Mobile computing… using USB keys

071219-bagIt’s probably not a big shock to those who know me if I say that I have an interest in mobile computing.

But since getting a 1 GB USB key as a Thanks! Award last week, I’ve been playing with some alternative approaches to mobile computing that’s a bit different to my usual PDA, smartphone or laptop.

I’ve been setting up my USB keys for use when I want to do some work that isn’t best suited to a Treo, HTC Advantage or EEE PC. There’s nothing very new here, but I thought it might be interesting to share.

071219-usbkeyUbuntu on a USB stick

I’ve put Ubuntu (“Gutsy Gibbon”) on the 1 GB USB stick. It means I have a bootable drive with a full Linux installation that I can use on pretty much any computer. I’ve set up the preferences the way I like to work, and installed the apps I normally like to use for coding, Internet, and office work. Other than the (admittedly important) need for a processor, memory, keyboard, monitor and so on… it’s a full computer you can put in your pocket.

It was fairly straightforward to setup – I ended up doing a combination of steps from a couple of nice tutorials that I found on and Basically, you set up a couple of partitions – a read-only 750 meg partition with a copy of the Ubuntu Live CD, and a writable partition using the rest of the space for everything else.

It’d be nice to have a USB key bigger than 1 GB, as after the Ubuntu install I only have a few hundred megs left to play with. I use a second smaller white USB key as a place to store files. It means I can access the files easily on other systems when I’m not using Ubuntu.

I’m new to Ubuntu – my previous Linux experience has all been with Red Hat and SuSE – and I’m really enjoying it. It’s a lot nicer than I expected.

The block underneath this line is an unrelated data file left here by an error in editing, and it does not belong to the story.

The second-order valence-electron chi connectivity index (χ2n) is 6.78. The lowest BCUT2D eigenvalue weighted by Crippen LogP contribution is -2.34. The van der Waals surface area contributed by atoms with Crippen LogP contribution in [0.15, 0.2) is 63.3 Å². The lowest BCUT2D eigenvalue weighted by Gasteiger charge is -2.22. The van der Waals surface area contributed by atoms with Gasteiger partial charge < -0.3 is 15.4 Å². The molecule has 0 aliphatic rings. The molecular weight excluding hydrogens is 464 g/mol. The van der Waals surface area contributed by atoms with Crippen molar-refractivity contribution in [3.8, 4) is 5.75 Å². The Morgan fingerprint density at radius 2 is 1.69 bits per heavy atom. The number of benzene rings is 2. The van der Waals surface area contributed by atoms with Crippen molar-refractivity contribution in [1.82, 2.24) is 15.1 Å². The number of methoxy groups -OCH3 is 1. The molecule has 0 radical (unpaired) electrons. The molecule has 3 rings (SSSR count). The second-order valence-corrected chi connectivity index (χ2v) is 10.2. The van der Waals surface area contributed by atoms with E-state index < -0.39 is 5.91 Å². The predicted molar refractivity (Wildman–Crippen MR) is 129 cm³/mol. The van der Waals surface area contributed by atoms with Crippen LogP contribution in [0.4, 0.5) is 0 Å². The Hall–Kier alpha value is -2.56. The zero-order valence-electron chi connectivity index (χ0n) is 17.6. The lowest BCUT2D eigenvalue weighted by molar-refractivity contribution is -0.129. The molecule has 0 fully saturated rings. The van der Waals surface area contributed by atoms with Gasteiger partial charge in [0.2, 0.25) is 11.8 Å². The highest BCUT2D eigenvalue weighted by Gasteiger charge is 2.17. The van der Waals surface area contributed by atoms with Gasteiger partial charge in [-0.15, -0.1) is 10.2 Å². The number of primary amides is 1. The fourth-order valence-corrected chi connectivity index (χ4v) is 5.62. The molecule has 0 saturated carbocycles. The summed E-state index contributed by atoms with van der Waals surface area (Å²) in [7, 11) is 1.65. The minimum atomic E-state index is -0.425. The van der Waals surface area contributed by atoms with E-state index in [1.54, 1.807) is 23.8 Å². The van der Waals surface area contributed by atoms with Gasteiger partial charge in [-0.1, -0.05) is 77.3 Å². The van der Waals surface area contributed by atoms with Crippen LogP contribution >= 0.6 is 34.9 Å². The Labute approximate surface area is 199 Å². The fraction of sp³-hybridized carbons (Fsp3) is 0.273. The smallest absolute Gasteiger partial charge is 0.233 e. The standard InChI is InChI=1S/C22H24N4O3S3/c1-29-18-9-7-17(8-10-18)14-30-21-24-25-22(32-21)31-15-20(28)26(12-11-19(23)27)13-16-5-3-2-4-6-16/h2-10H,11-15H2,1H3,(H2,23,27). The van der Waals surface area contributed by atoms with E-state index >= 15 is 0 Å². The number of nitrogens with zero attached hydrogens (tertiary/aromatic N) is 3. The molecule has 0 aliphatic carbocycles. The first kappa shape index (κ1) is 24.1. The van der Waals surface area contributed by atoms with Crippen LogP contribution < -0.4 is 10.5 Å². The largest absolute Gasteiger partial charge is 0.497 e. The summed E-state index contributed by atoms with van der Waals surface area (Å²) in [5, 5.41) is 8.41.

071219-usbkeysI’ve installed a copy of the Suite on an old IBM-branded USB key that I had lying around from when I was doing Extreme Blue last year.

The USB key now contains portable versions of my favourite applications – self-contained copies of Firefox, Pidgin, OpenOffice, Putty, Sunbird, Thunderbird, FileZilla, WinSCP, Gimp, Notepad++ and more…

I even ported an application of my own to create a portable version!

I really like this – for times where you are borrowing someone else’s computer but don’t want to have to reboot it into Linux, it’s a good compromise. It means I can use apps that I am used to without needing to install stuff on other people’s computer. And even if I’m using a computer that already has an app that I want – say, for example, Firefox – this way I can use a copy with the settings the way that I like. So it’s Firefox with my extensions, my bookmarks, my saved passwords…

It all comes with a launcher – an alternative ‘Start menu’ for the portable apps, that includes functions to manage installing and uninstalling apps from the USB key.

Comparing the approaches

The Ubuntu USB install is a more complete solution. It lets you carry your whole environment with you. But it does rely on finding a computer that can boot from USB – difficult with some older computers. is much quicker – ideal for shorter tasks. It doesn’t require a reboot – you can just plugin the USB key and launch your app from the new Start menu it gives you. However, it does rely on using a Windows computer – the suite is all based on Windows-based executables.

Both have their place. Work the way you want to on almost any computer you can get access to. And work without leaving any junk behind on the computer you are borrowing.

With Christmas coming up, it’s kinda cool to have them squirreled away in my bag when I’m not going to have my laptop with me as I travel between different family. Even if it’s not as impressive as the EEE PC. 🙂

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2 Responses to “Mobile computing… using USB keys”

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